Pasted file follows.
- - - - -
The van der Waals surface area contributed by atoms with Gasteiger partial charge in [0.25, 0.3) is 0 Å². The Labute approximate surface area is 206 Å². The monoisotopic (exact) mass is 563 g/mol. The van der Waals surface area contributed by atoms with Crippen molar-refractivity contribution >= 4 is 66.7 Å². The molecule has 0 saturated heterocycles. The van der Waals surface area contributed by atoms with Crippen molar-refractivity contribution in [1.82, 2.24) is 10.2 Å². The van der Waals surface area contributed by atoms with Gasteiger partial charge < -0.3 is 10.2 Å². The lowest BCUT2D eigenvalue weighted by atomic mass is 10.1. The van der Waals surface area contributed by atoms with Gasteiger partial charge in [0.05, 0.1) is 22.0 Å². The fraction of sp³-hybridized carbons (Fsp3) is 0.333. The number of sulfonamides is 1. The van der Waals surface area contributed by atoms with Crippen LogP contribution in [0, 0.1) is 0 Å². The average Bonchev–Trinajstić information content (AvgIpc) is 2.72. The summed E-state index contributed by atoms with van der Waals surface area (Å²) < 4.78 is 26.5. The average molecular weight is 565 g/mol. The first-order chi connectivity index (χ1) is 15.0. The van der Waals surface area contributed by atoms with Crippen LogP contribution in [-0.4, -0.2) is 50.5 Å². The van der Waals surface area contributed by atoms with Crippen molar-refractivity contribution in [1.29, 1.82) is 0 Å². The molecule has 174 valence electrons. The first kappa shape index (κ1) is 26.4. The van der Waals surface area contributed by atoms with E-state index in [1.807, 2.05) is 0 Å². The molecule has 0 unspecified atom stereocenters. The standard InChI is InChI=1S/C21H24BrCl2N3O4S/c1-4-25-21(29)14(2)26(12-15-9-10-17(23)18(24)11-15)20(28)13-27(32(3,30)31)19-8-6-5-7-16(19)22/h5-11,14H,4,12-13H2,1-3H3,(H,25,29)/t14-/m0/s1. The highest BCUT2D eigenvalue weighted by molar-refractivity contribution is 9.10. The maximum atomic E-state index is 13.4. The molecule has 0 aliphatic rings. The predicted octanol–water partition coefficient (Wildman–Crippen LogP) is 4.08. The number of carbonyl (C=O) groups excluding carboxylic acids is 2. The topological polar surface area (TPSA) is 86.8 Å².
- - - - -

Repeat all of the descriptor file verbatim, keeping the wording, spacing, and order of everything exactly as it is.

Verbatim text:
The van der Waals surface area contributed by atoms with Gasteiger partial charge in [0.25, 0.3) is 0 Å². The Labute approximate surface area is 206 Å². The monoisotopic (exact) mass is 563 g/mol. The van der Waals surface area contributed by atoms with Crippen molar-refractivity contribution >= 4 is 66.7 Å². The molecule has 0 saturated heterocycles. The van der Waals surface area contributed by atoms with Crippen molar-refractivity contribution in [1.82, 2.24) is 10.2 Å². The van der Waals surface area contributed by atoms with Gasteiger partial charge < -0.3 is 10.2 Å². The lowest BCUT2D eigenvalue weighted by atomic mass is 10.1. The van der Waals surface area contributed by atoms with Gasteiger partial charge in [0.05, 0.1) is 22.0 Å². The fraction of sp³-hybridized carbons (Fsp3) is 0.333. The number of sulfonamides is 1. The van der Waals surface area contributed by atoms with Crippen LogP contribution in [0, 0.1) is 0 Å². The average Bonchev–Trinajstić information content (AvgIpc) is 2.72. The summed E-state index contributed by atoms with van der Waals surface area (Å²) < 4.78 is 26.5. The average molecular weight is 565 g/mol. The first-order chi connectivity index (χ1) is 15.0. The van der Waals surface area contributed by atoms with Crippen LogP contribution in [-0.4, -0.2) is 50.5 Å². The van der Waals surface area contributed by atoms with Crippen molar-refractivity contribution in [1.29, 1.82) is 0 Å². The molecule has 174 valence electrons. The first kappa shape index (κ1) is 26.4. The van der Waals surface area contributed by atoms with E-state index in [1.807, 2.05) is 0 Å². The molecule has 0 unspecified atom stereocenters. The standard InChI is InChI=1S/C21H24BrCl2N3O4S/c1-4-25-21(29)14(2)26(12-15-9-10-17(23)18(24)11-15)20(28)13-27(32(3,30)31)19-8-6-5-7-16(19)22/h5-11,14H,4,12-13H2,1-3H3,(H,25,29)/t14-/m0/s1. The highest BCUT2D eigenvalue weighted by molar-refractivity contribution is 9.10. The maximum atomic E-state index is 13.4. The molecule has 0 aliphatic rings. The predicted octanol–water partition coefficient (Wildman–Crippen LogP) is 4.08. The number of carbonyl (C=O) groups excluding carboxylic acids is 2. The topological polar surface area (TPSA) is 86.8 Å².